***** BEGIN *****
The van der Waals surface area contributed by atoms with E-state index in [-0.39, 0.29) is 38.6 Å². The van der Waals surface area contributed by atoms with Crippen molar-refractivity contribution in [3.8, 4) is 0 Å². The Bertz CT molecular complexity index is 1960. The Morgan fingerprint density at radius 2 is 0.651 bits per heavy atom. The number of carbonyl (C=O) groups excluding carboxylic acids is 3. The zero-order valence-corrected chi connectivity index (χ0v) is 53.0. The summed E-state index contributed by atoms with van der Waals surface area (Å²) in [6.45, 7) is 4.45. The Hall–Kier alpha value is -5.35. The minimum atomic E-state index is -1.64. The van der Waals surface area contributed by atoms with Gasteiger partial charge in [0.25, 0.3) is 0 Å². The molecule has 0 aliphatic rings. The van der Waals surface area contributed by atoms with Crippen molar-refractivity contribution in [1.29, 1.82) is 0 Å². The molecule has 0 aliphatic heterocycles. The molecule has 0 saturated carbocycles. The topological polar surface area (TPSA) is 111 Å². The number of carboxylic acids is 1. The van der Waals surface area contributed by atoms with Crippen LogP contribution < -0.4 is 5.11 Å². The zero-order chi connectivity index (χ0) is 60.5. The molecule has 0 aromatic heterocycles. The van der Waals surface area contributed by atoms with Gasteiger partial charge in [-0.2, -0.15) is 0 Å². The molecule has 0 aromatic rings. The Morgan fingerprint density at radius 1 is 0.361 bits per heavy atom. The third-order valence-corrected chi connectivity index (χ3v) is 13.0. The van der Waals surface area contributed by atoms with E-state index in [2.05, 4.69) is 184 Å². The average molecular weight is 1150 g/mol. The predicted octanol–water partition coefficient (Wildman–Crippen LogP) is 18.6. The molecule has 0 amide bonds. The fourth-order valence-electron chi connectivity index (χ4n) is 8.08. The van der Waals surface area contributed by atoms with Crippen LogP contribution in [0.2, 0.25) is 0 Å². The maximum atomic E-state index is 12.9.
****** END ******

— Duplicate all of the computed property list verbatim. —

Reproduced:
The van der Waals surface area contributed by atoms with E-state index in [-0.39, 0.29) is 38.6 Å². The van der Waals surface area contributed by atoms with Crippen molar-refractivity contribution in [3.8, 4) is 0 Å². The Bertz CT molecular complexity index is 1960. The Morgan fingerprint density at radius 2 is 0.651 bits per heavy atom. The number of carbonyl (C=O) groups excluding carboxylic acids is 3. The zero-order valence-corrected chi connectivity index (χ0v) is 53.0. The summed E-state index contributed by atoms with van der Waals surface area (Å²) in [6.45, 7) is 4.45. The Hall–Kier alpha value is -5.35. The minimum atomic E-state index is -1.64. The van der Waals surface area contributed by atoms with Gasteiger partial charge in [0.25, 0.3) is 0 Å². The molecule has 0 aliphatic rings. The van der Waals surface area contributed by atoms with Crippen molar-refractivity contribution in [1.29, 1.82) is 0 Å². The molecule has 0 aliphatic heterocycles. The molecule has 0 saturated carbocycles. The topological polar surface area (TPSA) is 111 Å². The number of carboxylic acids is 1. The van der Waals surface area contributed by atoms with Crippen LogP contribution < -0.4 is 5.11 Å². The zero-order chi connectivity index (χ0) is 60.5. The molecule has 0 aromatic heterocycles. The van der Waals surface area contributed by atoms with Gasteiger partial charge in [-0.2, -0.15) is 0 Å². The molecule has 0 aromatic rings. The Morgan fingerprint density at radius 1 is 0.361 bits per heavy atom. The third-order valence-corrected chi connectivity index (χ3v) is 13.0. The van der Waals surface area contributed by atoms with E-state index in [2.05, 4.69) is 184 Å². The average molecular weight is 1150 g/mol. The predicted octanol–water partition coefficient (Wildman–Crippen LogP) is 18.6. The molecule has 0 amide bonds. The fourth-order valence-electron chi connectivity index (χ4n) is 8.08. The van der Waals surface area contributed by atoms with Crippen LogP contribution in [0.2, 0.25) is 0 Å². The maximum atomic E-state index is 12.9.